Media releases | July 05, 2005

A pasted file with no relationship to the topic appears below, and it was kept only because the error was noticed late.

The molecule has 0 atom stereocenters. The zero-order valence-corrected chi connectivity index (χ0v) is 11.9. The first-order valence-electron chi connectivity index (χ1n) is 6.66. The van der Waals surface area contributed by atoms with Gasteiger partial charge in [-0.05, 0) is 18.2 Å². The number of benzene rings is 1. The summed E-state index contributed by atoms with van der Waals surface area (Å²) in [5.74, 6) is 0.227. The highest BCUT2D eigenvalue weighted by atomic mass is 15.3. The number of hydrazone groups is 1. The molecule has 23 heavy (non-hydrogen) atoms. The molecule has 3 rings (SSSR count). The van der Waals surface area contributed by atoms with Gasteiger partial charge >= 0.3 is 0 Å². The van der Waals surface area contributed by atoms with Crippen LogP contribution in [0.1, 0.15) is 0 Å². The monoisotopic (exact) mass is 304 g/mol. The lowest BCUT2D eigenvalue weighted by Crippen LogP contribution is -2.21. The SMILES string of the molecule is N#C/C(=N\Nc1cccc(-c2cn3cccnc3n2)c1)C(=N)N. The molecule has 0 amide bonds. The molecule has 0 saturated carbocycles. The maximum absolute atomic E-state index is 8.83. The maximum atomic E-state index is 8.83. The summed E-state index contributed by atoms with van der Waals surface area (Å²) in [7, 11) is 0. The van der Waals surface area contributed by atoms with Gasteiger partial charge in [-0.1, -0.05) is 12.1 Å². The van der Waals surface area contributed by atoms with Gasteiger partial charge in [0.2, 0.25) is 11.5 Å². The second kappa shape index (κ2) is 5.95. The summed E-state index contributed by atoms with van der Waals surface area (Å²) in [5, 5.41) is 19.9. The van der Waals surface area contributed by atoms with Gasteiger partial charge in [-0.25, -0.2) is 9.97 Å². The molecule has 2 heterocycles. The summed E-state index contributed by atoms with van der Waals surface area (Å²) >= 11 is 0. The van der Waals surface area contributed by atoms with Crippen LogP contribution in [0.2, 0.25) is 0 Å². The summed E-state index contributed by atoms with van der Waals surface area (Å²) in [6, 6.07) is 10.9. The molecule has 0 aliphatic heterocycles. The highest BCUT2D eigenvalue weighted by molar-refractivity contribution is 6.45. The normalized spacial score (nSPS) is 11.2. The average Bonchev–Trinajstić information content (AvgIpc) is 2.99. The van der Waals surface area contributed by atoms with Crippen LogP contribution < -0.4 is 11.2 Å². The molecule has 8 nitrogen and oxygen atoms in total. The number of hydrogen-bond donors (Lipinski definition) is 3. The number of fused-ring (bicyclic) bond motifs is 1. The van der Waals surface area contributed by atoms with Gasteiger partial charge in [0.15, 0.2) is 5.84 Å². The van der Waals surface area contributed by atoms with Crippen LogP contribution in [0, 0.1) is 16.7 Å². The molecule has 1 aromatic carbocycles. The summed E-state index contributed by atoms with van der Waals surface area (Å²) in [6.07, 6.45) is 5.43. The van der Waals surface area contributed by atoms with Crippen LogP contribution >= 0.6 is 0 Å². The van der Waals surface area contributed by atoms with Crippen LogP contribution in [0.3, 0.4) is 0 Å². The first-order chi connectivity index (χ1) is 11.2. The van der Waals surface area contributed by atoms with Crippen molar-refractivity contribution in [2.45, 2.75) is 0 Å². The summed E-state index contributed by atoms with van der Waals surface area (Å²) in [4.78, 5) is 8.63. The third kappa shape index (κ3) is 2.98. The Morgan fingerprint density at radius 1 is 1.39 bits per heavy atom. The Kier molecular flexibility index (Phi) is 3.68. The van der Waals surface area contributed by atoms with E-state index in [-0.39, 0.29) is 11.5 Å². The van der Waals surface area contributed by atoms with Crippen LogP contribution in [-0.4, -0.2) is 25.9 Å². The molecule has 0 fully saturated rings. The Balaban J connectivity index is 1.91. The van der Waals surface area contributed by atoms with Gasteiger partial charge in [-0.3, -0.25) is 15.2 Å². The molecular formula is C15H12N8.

EDMONTON—"Finally! Families and community advocates are celebrating today the signing of a federal-provincial early childhood education and childcare agreement," says Bill Moore-Kilgannon, Executive Director of Public Interest Alberta. "For too long, decades in fact, the provincial and federal governments have been squabbling over jurisdiction rather than getting down to building a quality childcare system."Public Interest Alberta has coordinated a broad-based public campaign for childcare since February, 2005 when Minister Forsyth talked publicly about not signing onto a national childcare deal."While we are happy they have signed the deal and that it is based on the principles of QUAD - Quality, Universally Inclusive, Accessible and Developmental - we are concerned about the political will to achieve an accessible and affordable quality childcare system," states Moore-Kilgannon.Over the past 13 years, Alberta has not made childcare a priority and Alberta families and the public interest has suffered with increasing costs and waiting lists and many parents have had no choice but to put their children into unregulated care. A recently released study demonstrates that Alberta has lower spending in this year's budget than in 1992. Alberta is the only province in Canada to see the number of regulated childcare spaces decline to where there are only enough regulated spaces for 9.2% of all children under the age of 6."Unfortunately, this agreement says absolutely nothing about how they are going to make the system more affordable to parents. Subsidies do not mean that low income families can afford to put their children in regulated facilities because the amount that families have to pay above the subsidy can stay the same or go up. If we are not careful in how the program is developed then it may only increase the profit margin of the for-profit centres."The other concern is that this agreement also explicitly supports for-profit childcare. Other provinces have looked at the evidence and chose to commit to building a not-for profit system. The question remains how Alberta will make sure the funds do not just go into subsidizing the profit lines of these businesses."Parents do want choice! But to get choice they need to have more options that are based on getting the type of care their children need," concludes Moore-Kilgannon.- 30 -

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